The real nature of things carries a great promise of adventure in it´s name – the Prater, Vienna´s amusement park, which forms a separate and perfectly organized world and offers an endless range of possibilities right in the center of the city. Driven by an irrepressible curiosity and in search of entertainment, countless visitors stroll through the park to exceed their own limits. While enjoying the latest computer-operated fun rides, you feel like in a state of ecstasy. Everything is spinning and sparkling, and our attention is constantly challenged. What else is there to see and try? From mechanical flying and air swings to steeply sloping roller coasters and the latest high tech equipment defying gravity. Above all, the Ferries wheel (Riesenrad) King of the Prater, dominates the scene completely indifferent of its surroundings.

As soon as night approaches, the Prater attracts a different kind of visitors and turns into a glittering and elegant world of amusement. Countless colorful spotlights, flickering signs, illuminated buildings, rotating lights on the fun rides… they all serve one purpose: to overwhelm the visitor. What appears to be undramatic and even a bit piteous during the day, is illuminated in the dark by a myriad of sparkling hot spots. All over the place, the illusion machines do their best to fuel the lust for entertainment. Eventually the last ride is called out. Once again the cars of the marry-go-round slowly move along the rails, the last cars of the roller coaster swoop down whistling, and once more we can hear the ecstatic cries of the passengers, who are strapped into their seats and catapulted into the night sky. Those who are at last pushed out of the ghost train frolic loudly. Suddenly, the permanent noise of pounding and animating disco music and monotonous waltzes played by a hurdy-gurdy fall silent, the lights are turned off and the visitors are driven off of this paradise of amusement. The crowd of revelers moves on to locations of the city that might prolong their short high of the rides. A cloak of heavy silence quickly covers what represented a vibrant scenery seconds ago. Is there any place that is more lonely than an amusement park after midnight? That is exactly when Helfried Valenta comes to visit the park – when the familiar scenery changes into a dark and surreal realm of shadows.

All alone the photographer wanders the maze of an imaginary entertainment scenery. What remains when everyone has left? Calmness, the silence of things, darkness, isolation. The park is deserted, but not in an eerie way, quite the contrary. Without the busty hustleit can suddenly reveal its true beauty. A song in all things sleeps…. similar to the story of Eichendorff´s poem “Wünschelrute”, the photographer seems to have found a magic word that allows him to revive the sleeping attractions with photographic means. When Helfried Valenta photographs the dormant entertainment landscape, the objects fill with life and, all of a sudden, they rise. It seems as if the photographer has just pushed the start button and invited the observer to an extra ride on the mary-go-round. Valenta presents absurd, unfathomable and often mysterious views. He crosses boundaries and pushes things forward, without forgetting to illuminate the darkest place. By the use of various camera angels that are added to an elegant design, the viewer gets a feeling of completeness. Sitting in our rotating cars, we watch and reassemble the topography of the world of amusement. The impression received change rapidly. Suddenly, the dark night is replaced by a sky saturated with orange and and blue colors and the music intensifies once more. The amusement park, already a maniacal place, seems to have doubled, as it shows its full spectrum of absurdities and paradoxes. The colors are going crazy, relations are turned upside down. The roller coaster landscape is shrinking, while the characters are developing an uncontrolled life of their own and seem to be swelling. Arctic and idyllic alpine landscapes, a house of zombies and the Eiffel tower, high noon saloons and the snack bar Zum süssen Bär,… they all become part of one special universe. Next to a threatening octopus with huge tentacles we find a Danube mermaid. A rhinoceros stares out of the corner of a storage, elsewhere a whale that has stranded on the roof of a restaurant, stretches toward us. All over the place, we come across odd and animated creatures: clowns, strong men, and in the end the devil himself appears. The photographer collects bizarre subjects, characters and locations and combines them to a new portrait of a paradise of amusement that does not exist in this way. This violent, fantastic portrait intensifies when wastepaper baskets, closed parasols or an automatic teller slips into the scenes as ordinary relicts that seem out-of-place. But the photographer performs magic with his camera by exposing visible things and tracking down their real nature, their essence. Valenta will not leave and turn his back on the park until the day breaks. Back at home, he examines the results of his work and makes a selection by definitely choosing atmospheric over narrative aspects. With the full spectrum of colors, he melodramatically boosts the pictures in order to highlight the originality of this paradise and to create a very unique world of images. The results show a great poetic power that blows the observer´s mind. Just as if you had just taken a ride on the marry-go-round. Essay to the book by Peter Lindhorst, February 2012 © MetroVerlag and Peter Lindhorst, February 2012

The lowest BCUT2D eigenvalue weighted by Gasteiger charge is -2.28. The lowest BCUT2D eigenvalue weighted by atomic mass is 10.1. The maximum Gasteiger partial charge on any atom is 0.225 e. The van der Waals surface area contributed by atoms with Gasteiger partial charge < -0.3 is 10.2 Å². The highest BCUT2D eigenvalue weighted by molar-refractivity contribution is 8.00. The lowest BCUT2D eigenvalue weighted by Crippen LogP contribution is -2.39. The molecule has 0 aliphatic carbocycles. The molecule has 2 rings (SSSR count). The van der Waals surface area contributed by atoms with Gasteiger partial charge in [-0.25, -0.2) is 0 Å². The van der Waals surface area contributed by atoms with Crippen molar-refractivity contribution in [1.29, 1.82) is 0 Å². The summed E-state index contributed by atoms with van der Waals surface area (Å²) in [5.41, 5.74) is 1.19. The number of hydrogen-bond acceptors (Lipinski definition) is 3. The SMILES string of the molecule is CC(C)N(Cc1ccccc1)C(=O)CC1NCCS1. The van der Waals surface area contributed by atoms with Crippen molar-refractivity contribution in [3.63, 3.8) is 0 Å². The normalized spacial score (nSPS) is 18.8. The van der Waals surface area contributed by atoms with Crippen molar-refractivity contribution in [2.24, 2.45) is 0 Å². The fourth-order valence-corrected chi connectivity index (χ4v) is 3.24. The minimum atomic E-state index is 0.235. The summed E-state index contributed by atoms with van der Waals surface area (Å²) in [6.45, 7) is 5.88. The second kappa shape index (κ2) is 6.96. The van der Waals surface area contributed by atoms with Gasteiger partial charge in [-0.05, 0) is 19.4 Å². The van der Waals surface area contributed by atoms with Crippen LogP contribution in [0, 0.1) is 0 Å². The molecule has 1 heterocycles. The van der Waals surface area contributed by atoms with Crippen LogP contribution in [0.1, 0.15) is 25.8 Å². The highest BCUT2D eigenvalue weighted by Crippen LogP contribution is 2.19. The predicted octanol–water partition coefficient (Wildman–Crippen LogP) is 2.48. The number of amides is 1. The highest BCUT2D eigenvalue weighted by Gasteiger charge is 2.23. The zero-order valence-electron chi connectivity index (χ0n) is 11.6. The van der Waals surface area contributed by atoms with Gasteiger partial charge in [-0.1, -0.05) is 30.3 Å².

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  • Joe in CT

    The amusement park photos are intriguing and very beautiful. Peter Lindhorst’s over the top, somewhat egocentric prose is another matter entirely. (Maybe it just didn’t translate well into English?)